'There are so many opportunities for women in the construction industry'

The new Head of the Southern Region Services for the Construction Industry Federation is Joanne Treacy - the first woman to be appointed to the role. LINDA KENNY catches up with her to talk about her goals
'There are so many opportunities for women in the construction industry'

Joanne Treacy, Head of Southern Region Services, Construction Industry Federation (CIF). Picture: Brian Lougheed

JOANNE Treacy is a woman on a mission. Recently appointed as the Head of Southern Region Services for the Construction Industry Federation, not only is she determined to protect the needs and interests of the 200+ members in her remit and representing these to regional committees, state agencies and local authorities, she is also über-focused on attracting more women into the industry as a whole.

This is the first time that a woman has been appointed to the role and Joanne says she is “excited about what that means for the sector”.

Traditionally, the construction industry has been male-dominated, but there is definitely a wide acceptance and understanding that having women in the construction sector adds more value to the industry.

“If we want to build holistically, we need all the input of both males and females,” insists Joanne. “A more inclusive workforce benefits us all.”

With more than 15 years’ industry experience, Joanne holds qualifications in HR, leadership, health and safety and HSQE auditing.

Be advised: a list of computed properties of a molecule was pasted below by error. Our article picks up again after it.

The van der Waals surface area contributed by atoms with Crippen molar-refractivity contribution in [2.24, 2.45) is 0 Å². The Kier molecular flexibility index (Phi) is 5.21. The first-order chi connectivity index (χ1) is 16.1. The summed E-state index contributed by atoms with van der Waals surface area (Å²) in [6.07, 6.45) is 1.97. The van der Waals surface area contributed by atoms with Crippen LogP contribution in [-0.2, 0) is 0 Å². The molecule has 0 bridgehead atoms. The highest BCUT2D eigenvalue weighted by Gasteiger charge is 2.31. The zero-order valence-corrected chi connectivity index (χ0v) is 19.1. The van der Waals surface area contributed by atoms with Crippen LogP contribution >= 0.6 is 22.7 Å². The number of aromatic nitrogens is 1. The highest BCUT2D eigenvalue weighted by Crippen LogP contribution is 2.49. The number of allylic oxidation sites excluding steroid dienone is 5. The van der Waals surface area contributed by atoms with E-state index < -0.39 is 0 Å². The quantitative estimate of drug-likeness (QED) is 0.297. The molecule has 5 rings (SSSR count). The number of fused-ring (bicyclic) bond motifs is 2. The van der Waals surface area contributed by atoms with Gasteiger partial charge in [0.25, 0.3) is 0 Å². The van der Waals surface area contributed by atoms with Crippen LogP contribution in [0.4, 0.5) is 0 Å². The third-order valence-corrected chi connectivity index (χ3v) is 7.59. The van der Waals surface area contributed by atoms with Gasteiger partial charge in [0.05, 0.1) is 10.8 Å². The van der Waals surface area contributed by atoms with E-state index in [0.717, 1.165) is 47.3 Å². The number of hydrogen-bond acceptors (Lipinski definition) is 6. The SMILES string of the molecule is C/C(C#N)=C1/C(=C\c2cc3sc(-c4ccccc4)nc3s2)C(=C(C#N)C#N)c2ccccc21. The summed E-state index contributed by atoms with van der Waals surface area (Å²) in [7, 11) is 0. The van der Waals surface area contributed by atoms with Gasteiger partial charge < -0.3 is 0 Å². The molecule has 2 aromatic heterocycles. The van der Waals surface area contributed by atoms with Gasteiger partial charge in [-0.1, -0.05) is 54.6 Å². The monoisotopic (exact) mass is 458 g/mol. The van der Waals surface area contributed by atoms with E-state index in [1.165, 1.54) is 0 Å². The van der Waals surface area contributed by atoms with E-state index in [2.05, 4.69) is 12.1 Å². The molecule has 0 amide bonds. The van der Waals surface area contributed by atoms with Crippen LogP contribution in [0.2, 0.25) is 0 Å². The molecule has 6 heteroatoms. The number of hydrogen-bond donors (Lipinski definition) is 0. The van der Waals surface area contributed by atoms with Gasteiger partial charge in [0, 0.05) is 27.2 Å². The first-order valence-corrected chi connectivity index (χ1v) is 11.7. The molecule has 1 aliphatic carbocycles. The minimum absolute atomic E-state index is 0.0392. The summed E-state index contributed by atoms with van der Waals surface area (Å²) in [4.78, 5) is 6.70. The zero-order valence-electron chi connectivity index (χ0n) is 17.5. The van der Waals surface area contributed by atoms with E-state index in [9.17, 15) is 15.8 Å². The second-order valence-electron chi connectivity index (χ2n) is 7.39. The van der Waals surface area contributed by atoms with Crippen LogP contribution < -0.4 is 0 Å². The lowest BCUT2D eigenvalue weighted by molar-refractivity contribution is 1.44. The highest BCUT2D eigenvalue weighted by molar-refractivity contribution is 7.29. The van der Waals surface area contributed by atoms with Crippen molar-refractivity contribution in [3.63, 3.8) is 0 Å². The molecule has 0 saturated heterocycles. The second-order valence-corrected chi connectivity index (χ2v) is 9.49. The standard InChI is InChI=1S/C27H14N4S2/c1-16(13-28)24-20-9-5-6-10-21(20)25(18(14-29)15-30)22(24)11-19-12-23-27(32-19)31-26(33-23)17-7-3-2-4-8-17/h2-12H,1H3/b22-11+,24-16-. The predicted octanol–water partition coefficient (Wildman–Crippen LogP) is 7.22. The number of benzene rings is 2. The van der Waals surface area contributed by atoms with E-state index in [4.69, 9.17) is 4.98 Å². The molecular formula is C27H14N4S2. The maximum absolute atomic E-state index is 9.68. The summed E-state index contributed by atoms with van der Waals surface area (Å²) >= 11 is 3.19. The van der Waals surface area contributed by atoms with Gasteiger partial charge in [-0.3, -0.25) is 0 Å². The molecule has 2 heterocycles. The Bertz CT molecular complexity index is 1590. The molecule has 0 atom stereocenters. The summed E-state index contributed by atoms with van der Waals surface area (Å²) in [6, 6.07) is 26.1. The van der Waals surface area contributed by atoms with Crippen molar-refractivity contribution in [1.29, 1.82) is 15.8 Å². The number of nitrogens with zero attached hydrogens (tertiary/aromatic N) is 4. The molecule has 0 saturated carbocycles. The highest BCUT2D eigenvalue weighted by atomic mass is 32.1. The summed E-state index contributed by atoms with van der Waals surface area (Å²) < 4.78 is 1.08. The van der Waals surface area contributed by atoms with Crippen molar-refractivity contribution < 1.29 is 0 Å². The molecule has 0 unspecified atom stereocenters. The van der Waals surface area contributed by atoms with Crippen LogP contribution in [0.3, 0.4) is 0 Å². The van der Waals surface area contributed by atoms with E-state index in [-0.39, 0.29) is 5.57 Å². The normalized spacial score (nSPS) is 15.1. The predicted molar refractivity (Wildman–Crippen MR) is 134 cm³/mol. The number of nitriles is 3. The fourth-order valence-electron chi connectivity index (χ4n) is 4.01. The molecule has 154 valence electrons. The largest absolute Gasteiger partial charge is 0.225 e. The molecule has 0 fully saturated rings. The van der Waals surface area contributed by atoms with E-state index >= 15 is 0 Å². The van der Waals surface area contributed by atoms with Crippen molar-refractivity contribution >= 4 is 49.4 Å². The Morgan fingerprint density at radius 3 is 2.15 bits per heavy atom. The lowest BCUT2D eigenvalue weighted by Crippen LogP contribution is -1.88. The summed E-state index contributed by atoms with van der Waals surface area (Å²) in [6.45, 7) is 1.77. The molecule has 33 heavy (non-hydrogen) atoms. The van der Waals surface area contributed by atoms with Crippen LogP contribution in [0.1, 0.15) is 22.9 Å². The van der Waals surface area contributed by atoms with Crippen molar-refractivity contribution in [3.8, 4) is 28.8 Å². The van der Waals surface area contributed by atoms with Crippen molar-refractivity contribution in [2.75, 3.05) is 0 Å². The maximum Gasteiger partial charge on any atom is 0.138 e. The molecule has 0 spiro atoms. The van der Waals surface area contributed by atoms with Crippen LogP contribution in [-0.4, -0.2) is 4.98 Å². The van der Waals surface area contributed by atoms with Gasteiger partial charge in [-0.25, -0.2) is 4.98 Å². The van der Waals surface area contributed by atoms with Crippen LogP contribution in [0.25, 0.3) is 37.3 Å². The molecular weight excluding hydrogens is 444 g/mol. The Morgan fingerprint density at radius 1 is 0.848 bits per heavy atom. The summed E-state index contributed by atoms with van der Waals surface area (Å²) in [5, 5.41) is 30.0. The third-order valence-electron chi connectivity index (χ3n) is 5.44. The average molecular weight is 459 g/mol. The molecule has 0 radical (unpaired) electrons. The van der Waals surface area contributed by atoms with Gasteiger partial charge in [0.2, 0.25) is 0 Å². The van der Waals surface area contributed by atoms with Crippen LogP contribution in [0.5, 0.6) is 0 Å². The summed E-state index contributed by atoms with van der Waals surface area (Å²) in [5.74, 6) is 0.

Having worked as HR Manager for a large construction and engineering company that spanned Ireland and the UK, her skills include policy development and implementation, employee and industrial relations, organisational change, craft and professional training, and CPD.

She has vast experience and knowledge of the CIF from an end-user’s perspective.

“In my HR role, I had many dealings with the CIF over the years, so I am very familiar with the federation and have a good grasp of what the members need, look for, and expect.”

This wealth of insight will help inform and enrich her brief.

“The nature of my role is so diverse, ranging from dealing with the industry on issues, to contracts, auditing, event planning, problem solving, training and skills, recruitment and retention, and meeting deadlines.”

None of which is new to Joanne. In fact, in many ways, she believes that her new role is the culmination of all her career choices to date. And she feels excited by all that is to come.

A graduate of Design for Print at MTU, she worked initially as a graphic designer before being bitten by the travel bug and heading to Australia for a taste of adventure.

Joanne Treacy, Head of Southern Region Services, Construction Industry Federation (CIF). Picture: Brian Lougheed